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Turkey Negotiates With U.S. on Iraq Troops

Ankara sets conditions for deployment, sources say, including retaining command of its forces.

September 05, 2003|Amberin Zaman | Special to The Times

ISTANBUL, Turkey — U.S. and Turkish officials began discussions Thursday on whether thousands of this nation's soldiers might be deployed to aid American troops in Iraq, with Turkey reportedly raising several conditions it wants met before joining the effort to pacify its southern neighbor.

The talks, which bring together senior military officials and diplomats in Ankara, the Turkish capital, follow Turkey's offer in late March to send an unspecified number of soldiers to help police Iraq. The gesture was aimed at patching up relations with the United States, which were soured when parliament voted on March 1 to deny U.S. troops permission to use Turkey as a launching pad for a second front against Iraq.

Turkey is demanding that any forces deployed in Iraq to help the U.S. mission be placed under Turkish command, Istanbul-based NTV reported Thursday night, citing unnamed Turkish sources. The U.S. military has sought to keep foreign troops in Iraq under its own command.

In advance of Thursday's talks, Turkish officials also had called on U.S. forces to move against Turkish Kurd guerrillas based in northern Iraq, which the Americans have indicated they are willing to do. Turkey has faced a long rebellion by those militants, but the U.S. found Iraq's Kurdish population to be a key ally in the war against Saddam Hussein's regime during the spring.

Early this year, U.S. officials criticized the influential Turkish military, saying it had failed to push for the use of Turkish territory by American forces during the war. But Washington has since toned down its remarks and has been eager to see troops from this predominantly Muslim country deployed in Iraq, whose population is also overwhelmingly Muslim.

As U.S. casualties have mounted in recent weeks, Turkish Prime Minister Recep Tayyip Erdogan has expressed hesitation about aiding the American effort, declaring that "Turkish forces will not be permitted to sink in any quagmire in Iraq."

He has stressed that parliament, where his conservative Justice and Development Party enjoys an absolute majority, will need to authorize any deployment. Recent opinion polls indicate that a majority of Turks oppose sending their nation's forces.

Further signaling the government's hesitations, Turkish Foreign Minister Abdullah Gul has said that parliament is more likely to vote in favor of a troop bill if United Nations approval is secured for an international peacekeeping force in Iraq. But Turkish leaders have refrained so far from setting that as a condition for their troops' participation.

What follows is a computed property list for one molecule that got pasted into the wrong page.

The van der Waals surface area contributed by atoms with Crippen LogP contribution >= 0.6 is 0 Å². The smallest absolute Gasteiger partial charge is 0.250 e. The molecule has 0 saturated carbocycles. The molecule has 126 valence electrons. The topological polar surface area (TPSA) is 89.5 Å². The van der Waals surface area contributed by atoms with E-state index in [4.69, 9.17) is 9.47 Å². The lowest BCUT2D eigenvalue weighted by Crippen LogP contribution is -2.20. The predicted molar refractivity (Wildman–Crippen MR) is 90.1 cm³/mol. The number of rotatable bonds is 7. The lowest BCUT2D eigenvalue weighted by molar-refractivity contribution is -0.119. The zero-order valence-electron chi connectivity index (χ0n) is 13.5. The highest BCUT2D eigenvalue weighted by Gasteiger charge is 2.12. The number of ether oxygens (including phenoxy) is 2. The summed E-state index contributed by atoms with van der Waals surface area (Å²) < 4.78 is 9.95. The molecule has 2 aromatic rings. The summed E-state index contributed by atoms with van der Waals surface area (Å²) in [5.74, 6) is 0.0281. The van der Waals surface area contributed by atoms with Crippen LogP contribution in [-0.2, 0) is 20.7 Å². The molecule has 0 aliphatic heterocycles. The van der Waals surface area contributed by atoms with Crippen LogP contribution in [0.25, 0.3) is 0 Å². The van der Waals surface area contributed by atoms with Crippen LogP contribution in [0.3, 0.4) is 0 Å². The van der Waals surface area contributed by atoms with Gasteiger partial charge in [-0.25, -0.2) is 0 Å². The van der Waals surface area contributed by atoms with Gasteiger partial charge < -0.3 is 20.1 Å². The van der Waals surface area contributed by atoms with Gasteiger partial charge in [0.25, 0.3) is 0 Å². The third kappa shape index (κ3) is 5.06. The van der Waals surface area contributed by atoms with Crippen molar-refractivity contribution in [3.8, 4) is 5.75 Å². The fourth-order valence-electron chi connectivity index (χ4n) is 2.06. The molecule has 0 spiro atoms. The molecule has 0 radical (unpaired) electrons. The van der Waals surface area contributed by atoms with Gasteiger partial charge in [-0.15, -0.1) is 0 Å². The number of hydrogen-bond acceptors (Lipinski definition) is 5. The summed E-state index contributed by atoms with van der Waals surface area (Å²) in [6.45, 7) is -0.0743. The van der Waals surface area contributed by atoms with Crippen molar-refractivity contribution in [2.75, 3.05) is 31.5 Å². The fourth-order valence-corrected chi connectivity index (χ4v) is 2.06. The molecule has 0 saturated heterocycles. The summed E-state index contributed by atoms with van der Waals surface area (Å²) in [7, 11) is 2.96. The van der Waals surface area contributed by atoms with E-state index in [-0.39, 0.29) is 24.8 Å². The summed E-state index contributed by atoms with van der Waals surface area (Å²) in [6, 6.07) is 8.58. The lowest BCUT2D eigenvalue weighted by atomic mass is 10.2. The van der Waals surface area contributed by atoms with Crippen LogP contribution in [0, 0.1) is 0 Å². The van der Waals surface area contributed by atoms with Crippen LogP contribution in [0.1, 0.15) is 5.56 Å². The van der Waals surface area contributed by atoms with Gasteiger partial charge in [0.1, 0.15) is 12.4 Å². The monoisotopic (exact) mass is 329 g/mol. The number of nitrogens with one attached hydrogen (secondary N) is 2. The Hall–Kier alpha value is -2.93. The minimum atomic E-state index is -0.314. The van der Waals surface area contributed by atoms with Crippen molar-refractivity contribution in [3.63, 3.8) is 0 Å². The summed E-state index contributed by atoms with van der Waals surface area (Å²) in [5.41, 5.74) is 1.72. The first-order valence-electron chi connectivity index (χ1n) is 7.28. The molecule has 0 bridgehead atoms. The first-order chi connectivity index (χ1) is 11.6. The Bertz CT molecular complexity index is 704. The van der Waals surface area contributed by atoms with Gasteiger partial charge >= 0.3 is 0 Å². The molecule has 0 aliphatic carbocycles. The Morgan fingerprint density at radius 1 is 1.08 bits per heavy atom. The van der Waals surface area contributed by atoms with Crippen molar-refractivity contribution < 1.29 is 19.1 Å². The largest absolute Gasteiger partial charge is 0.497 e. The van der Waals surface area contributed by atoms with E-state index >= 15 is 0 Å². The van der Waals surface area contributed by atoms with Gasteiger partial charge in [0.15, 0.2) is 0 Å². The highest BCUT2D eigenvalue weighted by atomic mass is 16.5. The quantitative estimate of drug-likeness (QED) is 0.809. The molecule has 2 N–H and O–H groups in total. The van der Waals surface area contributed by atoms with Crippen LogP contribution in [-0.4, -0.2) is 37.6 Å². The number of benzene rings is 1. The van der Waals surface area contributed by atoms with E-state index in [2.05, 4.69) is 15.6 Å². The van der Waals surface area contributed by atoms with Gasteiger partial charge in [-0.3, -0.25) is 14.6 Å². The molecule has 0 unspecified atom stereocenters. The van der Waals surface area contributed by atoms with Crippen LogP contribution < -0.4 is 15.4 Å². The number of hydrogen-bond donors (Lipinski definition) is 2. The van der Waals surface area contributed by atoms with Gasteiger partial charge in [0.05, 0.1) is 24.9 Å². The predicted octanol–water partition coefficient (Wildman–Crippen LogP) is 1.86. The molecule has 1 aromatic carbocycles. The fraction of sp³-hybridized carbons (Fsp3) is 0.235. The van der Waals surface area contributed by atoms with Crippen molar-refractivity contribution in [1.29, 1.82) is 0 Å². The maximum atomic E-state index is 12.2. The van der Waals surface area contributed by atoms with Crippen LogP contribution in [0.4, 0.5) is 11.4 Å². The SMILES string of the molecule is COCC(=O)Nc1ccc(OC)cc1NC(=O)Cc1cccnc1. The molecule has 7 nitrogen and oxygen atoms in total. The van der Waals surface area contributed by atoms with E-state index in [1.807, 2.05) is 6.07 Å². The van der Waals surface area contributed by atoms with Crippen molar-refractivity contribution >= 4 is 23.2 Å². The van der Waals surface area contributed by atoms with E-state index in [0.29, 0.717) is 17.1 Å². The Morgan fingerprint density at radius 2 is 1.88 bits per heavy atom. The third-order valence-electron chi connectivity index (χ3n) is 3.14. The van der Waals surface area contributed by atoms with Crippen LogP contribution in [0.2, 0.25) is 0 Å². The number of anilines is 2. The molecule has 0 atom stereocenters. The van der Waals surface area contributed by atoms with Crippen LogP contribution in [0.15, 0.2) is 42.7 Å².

Thursday's meeting was largely spent with U.S. negotiators providing answers to a list of questions that Turkey raised early last month. The queries include the number of Turkish troops needed, where they would be deployed, what their command structure and responsibilities would be and how they would interface with the U.S. military.

Both sides declined to comment on details of the U.S. response, though Turkish media reports said Washington is seeking as many as 10,000 soldiers to be deployed in the predominantly Sunni Muslim region west of Baghdad.

A U.S. Embassy official, who sought anonymity because of the sensitivity of the negotiations, called Thursday's talks "very positive." He said they were "part of a process of consultation that will continue" but declined to specify when.

A senior Turkish official, who also requested anonymity, said negotiations probably would resume early next week, when another U.S. military delegation is expected in Ankara. That group will focus on measures to dislodge 5,000 Turkish Kurd guerrillas based in the rugged mountains separating Iraq from Iran.

U.S. officials Wednesday renewed pledges to drive the rebels from Iraqi territory. "The U.S. is committed to eliminate any terrorist haven in a free Iraq," said a U.S. Embassy spokesman in Ankara.

The guerrilla group, formerly known as the Kurdistan Workers Party and now called KADEK, waged a 15-year insurgency against Turkey from bases in northern Iraq's Kurdish-controlled enclave. The rebels called a unilateral truce in 1999 after the capture of their leader, Abdullah Ocalan. But KADEK's leaders threatened on Monday to resume the group's armed campaign unless Turkey signs a peace agreement with them by Dec. 1. The rebels also have vowed to strike back if attacked by U.S. forces.

Turkey has ruled out talking to the rebels, labeling them "terrorists."

Some Iraqi groups also passionately oppose the presence of Turkish troops in their country. Iraqi Foreign Minister Hoshyar Zebari told Qatar-based Al Jazeera television Thursday that troops from Iraq's neighbors would add to instability in his country.

Zebari, an ethnic Kurd, pointed to past Turkish military intervention in Kurdish-controlled areas for examples of problems that would probably emerge if large numbers of Turkish troops were deployed in Iraq.

"We hope such interventions will not take place, because they would further complicate matters," he said.

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